Applying for an Employment-Based Green Card in the U.S.
There are various ways to apply for legal permanent residency in the United States. For example, if you are a spouse or an immediate relative of a U.S. Citizen or a legal permanent resident, you may be eligible to apply for legal permanent residency based on your marriage or familial relationship with that individual through a family-based green card application process. However, what if you don’t have any familial ties here in the United States? Are there any alternative ways for individuals to obtain a legal permanent residency status in the U.S.?
Green Card Sponsorship through a U.S. Employer
The general answer is yes. Even though you may not have any familial ties with a U.S. citizen or a legal permanent resident, you may be eligible to apply for a green card through your employment in the United States.
To provide you a brief overview of the employment-based green card application process, U.S. immigration law provides foreign nationals with a variety of ways to become lawful permanent residents through employment in the United States. These employment-based (EB) “preference immigrant” categories include:
First Preference Category (EB-1) – Applicable to certain multinational managers and executives;
Second Preference Category (EB-2) – Members of the professions holding advanced degrees (E.g. Master’s Degree or Bachelor’s Degree + 5 Years of Progressive Experience)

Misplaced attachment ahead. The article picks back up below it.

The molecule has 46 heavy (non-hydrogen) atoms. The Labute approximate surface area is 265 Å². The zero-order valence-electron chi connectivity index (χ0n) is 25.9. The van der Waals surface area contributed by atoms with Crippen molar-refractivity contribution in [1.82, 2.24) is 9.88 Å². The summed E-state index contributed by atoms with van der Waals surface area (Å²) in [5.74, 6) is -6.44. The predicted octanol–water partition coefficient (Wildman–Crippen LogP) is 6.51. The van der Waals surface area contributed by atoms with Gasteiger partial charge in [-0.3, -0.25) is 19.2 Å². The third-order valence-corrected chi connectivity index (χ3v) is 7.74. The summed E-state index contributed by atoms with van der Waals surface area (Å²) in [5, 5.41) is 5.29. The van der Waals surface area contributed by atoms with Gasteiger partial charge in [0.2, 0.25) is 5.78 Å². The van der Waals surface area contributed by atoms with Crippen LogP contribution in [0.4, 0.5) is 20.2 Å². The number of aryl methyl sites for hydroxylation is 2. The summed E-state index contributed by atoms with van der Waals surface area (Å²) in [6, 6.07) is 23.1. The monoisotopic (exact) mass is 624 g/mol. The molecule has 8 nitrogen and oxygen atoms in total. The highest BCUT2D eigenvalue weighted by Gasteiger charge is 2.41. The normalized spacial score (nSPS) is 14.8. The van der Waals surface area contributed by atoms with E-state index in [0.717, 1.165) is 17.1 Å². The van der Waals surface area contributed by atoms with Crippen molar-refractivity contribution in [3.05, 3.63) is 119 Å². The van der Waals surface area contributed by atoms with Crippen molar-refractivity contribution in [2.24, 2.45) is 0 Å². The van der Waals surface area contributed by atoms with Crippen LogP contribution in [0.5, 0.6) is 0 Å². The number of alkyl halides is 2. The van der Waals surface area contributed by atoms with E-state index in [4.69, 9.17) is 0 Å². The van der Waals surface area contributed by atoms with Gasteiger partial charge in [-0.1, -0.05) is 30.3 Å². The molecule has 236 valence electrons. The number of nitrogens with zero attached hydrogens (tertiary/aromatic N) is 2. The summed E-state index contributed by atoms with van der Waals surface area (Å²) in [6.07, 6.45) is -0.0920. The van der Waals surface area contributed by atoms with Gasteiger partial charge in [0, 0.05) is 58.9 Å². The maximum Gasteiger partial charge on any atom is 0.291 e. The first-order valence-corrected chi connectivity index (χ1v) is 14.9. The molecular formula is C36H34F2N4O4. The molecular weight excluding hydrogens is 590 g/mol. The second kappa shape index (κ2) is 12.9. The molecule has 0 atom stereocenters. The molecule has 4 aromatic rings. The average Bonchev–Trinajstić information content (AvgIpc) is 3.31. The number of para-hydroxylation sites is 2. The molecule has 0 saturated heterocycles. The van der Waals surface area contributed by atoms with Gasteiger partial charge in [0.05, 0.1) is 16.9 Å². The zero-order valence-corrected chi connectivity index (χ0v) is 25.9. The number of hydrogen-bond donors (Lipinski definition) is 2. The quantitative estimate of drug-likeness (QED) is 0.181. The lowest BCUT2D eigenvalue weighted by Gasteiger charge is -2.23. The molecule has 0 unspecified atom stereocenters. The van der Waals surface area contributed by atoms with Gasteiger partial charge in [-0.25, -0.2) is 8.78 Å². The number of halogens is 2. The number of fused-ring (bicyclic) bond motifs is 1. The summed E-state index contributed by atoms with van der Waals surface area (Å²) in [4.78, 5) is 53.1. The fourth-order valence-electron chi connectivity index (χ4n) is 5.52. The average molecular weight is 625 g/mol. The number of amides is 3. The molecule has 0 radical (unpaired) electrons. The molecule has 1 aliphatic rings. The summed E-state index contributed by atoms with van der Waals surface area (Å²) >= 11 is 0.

Third Preference Category (EB-3) – Professionals, Skilled Workers, or other workers
Fourth Preference Category (EB-4) – Special Immigrants (e.g. Religious Workers)
Fifth Preference Category (EB-5) - Immigrant Investors
The required qualifications and the application process are different for each category preference. However, most of the categories require a foreign national to be sponsored by a U.S. employer. For example, the foreign employee will need to have a valid offer of employment from a qualifying U.S. employer who is willing to sponsor him or her for the green card case. In some cases, the employer will be required to pay for the costs related to the immigration case, including attorney legal fees and government filing fees. As these costs could significantly add up and it can take a lengthy amount of time (up to several years) for the employee to finally receive his or her green card, it may not be so easy to find a U.S. sponsoring company who is willing to invest their time on this lengthy process.
However, there are many employment-based green card cases that are being filed each year. If you would like to obtain a green card in the U.S., and can find an employer who values your work experience or special skills to sponsor you for a green card, you and your family members may be able to obtain permanent residency in the U.S. To see if you may be eligible under one of the EB preference categories above, please feel free contact our office for an assessment!